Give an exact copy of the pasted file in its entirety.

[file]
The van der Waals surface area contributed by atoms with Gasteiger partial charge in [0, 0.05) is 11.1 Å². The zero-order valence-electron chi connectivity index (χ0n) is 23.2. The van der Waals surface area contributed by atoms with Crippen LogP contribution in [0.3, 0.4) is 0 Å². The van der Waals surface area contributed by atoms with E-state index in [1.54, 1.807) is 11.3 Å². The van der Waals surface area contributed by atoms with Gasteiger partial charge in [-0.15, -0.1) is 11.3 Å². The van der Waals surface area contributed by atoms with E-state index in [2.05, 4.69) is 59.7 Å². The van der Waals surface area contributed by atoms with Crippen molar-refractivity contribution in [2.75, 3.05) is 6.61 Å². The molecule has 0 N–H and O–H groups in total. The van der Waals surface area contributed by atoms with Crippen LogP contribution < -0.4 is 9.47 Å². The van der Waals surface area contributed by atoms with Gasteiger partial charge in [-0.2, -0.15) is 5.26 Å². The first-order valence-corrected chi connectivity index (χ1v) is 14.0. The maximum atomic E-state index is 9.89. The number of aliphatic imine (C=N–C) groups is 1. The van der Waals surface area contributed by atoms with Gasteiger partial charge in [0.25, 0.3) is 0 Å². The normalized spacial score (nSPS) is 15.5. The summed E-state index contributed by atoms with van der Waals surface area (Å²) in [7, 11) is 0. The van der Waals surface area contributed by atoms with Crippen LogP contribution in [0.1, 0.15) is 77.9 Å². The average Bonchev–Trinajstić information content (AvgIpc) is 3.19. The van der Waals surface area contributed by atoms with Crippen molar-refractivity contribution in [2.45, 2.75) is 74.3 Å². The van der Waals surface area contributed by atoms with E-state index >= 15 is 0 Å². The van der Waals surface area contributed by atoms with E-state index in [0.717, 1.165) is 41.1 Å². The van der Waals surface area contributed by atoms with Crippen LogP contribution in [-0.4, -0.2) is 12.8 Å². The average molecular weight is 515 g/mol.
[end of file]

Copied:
The van der Waals surface area contributed by atoms with Gasteiger partial charge in [0, 0.05) is 11.1 Å². The zero-order valence-electron chi connectivity index (χ0n) is 23.2. The van der Waals surface area contributed by atoms with Crippen LogP contribution in [0.3, 0.4) is 0 Å². The van der Waals surface area contributed by atoms with E-state index in [1.54, 1.807) is 11.3 Å². The van der Waals surface area contributed by atoms with Gasteiger partial charge in [-0.15, -0.1) is 11.3 Å². The van der Waals surface area contributed by atoms with E-state index in [2.05, 4.69) is 59.7 Å². The van der Waals surface area contributed by atoms with Crippen molar-refractivity contribution in [2.75, 3.05) is 6.61 Å². The molecule has 0 N–H and O–H groups in total. The van der Waals surface area contributed by atoms with Crippen LogP contribution < -0.4 is 9.47 Å². The van der Waals surface area contributed by atoms with Gasteiger partial charge in [-0.2, -0.15) is 5.26 Å². The first-order valence-corrected chi connectivity index (χ1v) is 14.0. The maximum atomic E-state index is 9.89. The number of aliphatic imine (C=N–C) groups is 1. The van der Waals surface area contributed by atoms with Gasteiger partial charge in [0.25, 0.3) is 0 Å². The normalized spacial score (nSPS) is 15.5. The summed E-state index contributed by atoms with van der Waals surface area (Å²) in [7, 11) is 0. The van der Waals surface area contributed by atoms with Crippen LogP contribution in [0.1, 0.15) is 77.9 Å². The average Bonchev–Trinajstić information content (AvgIpc) is 3.19. The van der Waals surface area contributed by atoms with Crippen molar-refractivity contribution in [2.45, 2.75) is 74.3 Å². The van der Waals surface area contributed by atoms with E-state index >= 15 is 0 Å². The van der Waals surface area contributed by atoms with E-state index in [0.717, 1.165) is 41.1 Å². The van der Waals surface area contributed by atoms with Crippen LogP contribution in [-0.4, -0.2) is 12.8 Å². The average molecular weight is 515 g/mol.